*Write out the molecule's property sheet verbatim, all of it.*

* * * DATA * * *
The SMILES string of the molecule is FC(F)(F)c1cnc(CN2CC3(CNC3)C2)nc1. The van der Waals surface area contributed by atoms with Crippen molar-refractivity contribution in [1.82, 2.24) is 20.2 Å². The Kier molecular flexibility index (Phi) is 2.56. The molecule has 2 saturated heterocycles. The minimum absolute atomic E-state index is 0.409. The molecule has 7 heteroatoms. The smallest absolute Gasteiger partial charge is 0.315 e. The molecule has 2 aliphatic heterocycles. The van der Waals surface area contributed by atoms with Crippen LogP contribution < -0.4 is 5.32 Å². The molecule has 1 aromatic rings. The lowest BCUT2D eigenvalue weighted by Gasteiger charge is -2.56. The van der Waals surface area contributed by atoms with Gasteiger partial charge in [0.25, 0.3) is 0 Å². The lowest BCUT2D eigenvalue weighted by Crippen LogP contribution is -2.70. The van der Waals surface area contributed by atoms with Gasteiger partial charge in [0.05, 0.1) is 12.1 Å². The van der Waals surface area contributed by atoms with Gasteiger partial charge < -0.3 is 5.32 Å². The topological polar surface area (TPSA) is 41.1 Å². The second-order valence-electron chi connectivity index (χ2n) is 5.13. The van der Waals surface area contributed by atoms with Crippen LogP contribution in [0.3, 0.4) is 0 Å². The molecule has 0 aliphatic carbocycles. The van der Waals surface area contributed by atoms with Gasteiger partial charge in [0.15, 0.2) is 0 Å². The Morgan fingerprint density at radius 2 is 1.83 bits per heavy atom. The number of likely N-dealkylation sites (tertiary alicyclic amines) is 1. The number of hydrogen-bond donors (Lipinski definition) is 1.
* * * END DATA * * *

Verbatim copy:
The SMILES string of the molecule is FC(F)(F)c1cnc(CN2CC3(CNC3)C2)nc1. The van der Waals surface area contributed by atoms with Crippen molar-refractivity contribution in [1.82, 2.24) is 20.2 Å². The Kier molecular flexibility index (Phi) is 2.56. The molecule has 2 saturated heterocycles. The minimum absolute atomic E-state index is 0.409. The molecule has 7 heteroatoms. The smallest absolute Gasteiger partial charge is 0.315 e. The molecule has 2 aliphatic heterocycles. The van der Waals surface area contributed by atoms with Crippen LogP contribution < -0.4 is 5.32 Å². The molecule has 1 aromatic rings. The lowest BCUT2D eigenvalue weighted by Gasteiger charge is -2.56. The van der Waals surface area contributed by atoms with Gasteiger partial charge in [0.25, 0.3) is 0 Å². The lowest BCUT2D eigenvalue weighted by Crippen LogP contribution is -2.70. The van der Waals surface area contributed by atoms with Gasteiger partial charge in [0.05, 0.1) is 12.1 Å². The van der Waals surface area contributed by atoms with Gasteiger partial charge < -0.3 is 5.32 Å². The topological polar surface area (TPSA) is 41.1 Å². The second-order valence-electron chi connectivity index (χ2n) is 5.13. The van der Waals surface area contributed by atoms with Crippen LogP contribution in [0.3, 0.4) is 0 Å². The molecule has 0 aliphatic carbocycles. The van der Waals surface area contributed by atoms with Gasteiger partial charge in [0.15, 0.2) is 0 Å². The Morgan fingerprint density at radius 2 is 1.83 bits per heavy atom. The number of likely N-dealkylation sites (tertiary alicyclic amines) is 1. The number of hydrogen-bond donors (Lipinski definition) is 1.